To address the issue of peak demand, first study your electric bills and see for yourself what your peak demand charges are. How high are they? What rates does your utility use? What has been your historic peak electric rate (peak kW) and how does it vary by season? Once that is better understood, here are some inexpensive, but effective strategies to reduce the peak energy costs, yet still serve your building power needs.

Let’s use an actual example. A large building’s July electric bill indicates a peak demand of 136 kW during one short period due to several rooftop air conditioning units cooling most of the building, many rooms being lit, and a number of laptops, flatscreen TVs, and other plug load operating. The building owner pays $35 per peak kW, a very high rate

Reduce Usage – Reducing usage, of course, not only reduces that charge, but also your peak demand and charge. Simple example: a building replaces 100 fluorescents of 40 watts each with 100 LEDs of 16 watts each. Assuming 50 hours/week of operation, the reduction is 2.4 kW in peak demand and 520 kWh in usage per month. At $35/kW and $0.08/kWh, savings is over $125/month, with three-quarters of this from reducing peak demand. If building can de-lamp fixtures or dim LEDs, savings would be greater.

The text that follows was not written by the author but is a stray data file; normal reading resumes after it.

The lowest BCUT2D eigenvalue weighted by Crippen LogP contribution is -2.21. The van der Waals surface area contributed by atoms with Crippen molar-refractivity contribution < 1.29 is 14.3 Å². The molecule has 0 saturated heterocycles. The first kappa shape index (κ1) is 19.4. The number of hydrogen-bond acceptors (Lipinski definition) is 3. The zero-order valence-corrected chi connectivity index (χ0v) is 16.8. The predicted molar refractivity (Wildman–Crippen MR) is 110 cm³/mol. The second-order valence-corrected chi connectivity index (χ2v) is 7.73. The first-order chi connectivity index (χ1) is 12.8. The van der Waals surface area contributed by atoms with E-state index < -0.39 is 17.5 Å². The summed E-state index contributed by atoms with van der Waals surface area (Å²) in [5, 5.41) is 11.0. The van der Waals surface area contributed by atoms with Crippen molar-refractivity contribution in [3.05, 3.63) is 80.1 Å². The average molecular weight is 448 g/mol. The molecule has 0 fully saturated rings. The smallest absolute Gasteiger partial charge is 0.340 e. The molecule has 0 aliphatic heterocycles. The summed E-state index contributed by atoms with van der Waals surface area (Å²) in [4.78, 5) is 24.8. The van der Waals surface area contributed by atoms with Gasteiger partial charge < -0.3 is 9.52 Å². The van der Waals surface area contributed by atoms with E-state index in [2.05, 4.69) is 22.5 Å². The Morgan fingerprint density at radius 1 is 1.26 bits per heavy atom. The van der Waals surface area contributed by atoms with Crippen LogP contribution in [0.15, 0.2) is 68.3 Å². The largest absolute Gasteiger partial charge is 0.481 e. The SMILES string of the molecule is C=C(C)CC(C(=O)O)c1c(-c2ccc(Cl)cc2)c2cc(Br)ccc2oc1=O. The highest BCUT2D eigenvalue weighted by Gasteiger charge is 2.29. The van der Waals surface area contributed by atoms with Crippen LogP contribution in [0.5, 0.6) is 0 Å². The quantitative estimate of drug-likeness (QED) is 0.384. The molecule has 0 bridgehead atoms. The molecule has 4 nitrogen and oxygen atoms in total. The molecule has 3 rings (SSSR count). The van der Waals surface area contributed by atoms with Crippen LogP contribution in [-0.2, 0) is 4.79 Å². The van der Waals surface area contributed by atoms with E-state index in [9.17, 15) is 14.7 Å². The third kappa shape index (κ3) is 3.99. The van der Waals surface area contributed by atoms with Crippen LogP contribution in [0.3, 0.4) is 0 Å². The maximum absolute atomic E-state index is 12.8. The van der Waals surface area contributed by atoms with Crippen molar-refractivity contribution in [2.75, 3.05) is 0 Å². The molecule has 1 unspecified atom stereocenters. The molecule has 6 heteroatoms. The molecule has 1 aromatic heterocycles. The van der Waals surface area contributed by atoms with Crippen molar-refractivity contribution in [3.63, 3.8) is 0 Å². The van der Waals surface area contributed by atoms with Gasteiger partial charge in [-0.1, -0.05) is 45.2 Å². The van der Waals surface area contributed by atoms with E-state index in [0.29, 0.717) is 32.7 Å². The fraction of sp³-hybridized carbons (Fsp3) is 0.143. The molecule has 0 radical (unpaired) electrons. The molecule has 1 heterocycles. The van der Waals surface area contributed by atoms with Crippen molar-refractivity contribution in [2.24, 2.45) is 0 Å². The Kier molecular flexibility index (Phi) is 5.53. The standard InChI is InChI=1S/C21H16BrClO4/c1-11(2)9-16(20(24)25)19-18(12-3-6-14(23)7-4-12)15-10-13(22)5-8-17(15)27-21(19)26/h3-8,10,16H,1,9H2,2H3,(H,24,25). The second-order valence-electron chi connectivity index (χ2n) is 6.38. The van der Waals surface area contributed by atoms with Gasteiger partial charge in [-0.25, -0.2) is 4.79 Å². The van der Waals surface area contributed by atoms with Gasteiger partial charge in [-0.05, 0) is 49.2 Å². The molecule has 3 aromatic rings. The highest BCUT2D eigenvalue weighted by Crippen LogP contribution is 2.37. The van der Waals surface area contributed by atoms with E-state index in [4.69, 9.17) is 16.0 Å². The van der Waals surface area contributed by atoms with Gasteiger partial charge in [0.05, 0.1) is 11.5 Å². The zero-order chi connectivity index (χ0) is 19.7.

Modify Scheduling – This building is incurring this high peak demand cost because it is operating many energy intensive processes simultaneously. Modifying the schedule can alleviate this problem of multiple equipment operating, if certain equipment can cycle off during peak hours. Can the rooftop units be rotated such that there is no period when all are operating simultaneously? In other words, operate a couple of them earlier in the day and have them turned off during a particular hot period, but the rooms have been cooled sufficiently for comfort. A building management system (BMS) can be programmed to effect such a solution, such as turning off certain rooftop units during peak times and dimming certain lights, especially those near windows receiving sunlight. For example, a “typical” 20-ton rooftop unit has a demand of 24 kW of power (the actual number depends on its efficiency). If a BMS can ensure that 2 units are not operating at all times, then that peak demand of every unit being on would be reduced by 48 kW. At $35/kW, this would reduce the peak charge by $1,680, well worth the effort. And this is for one month, although the rate represents the summer months, so over one year, the savings would not be this figure times 12.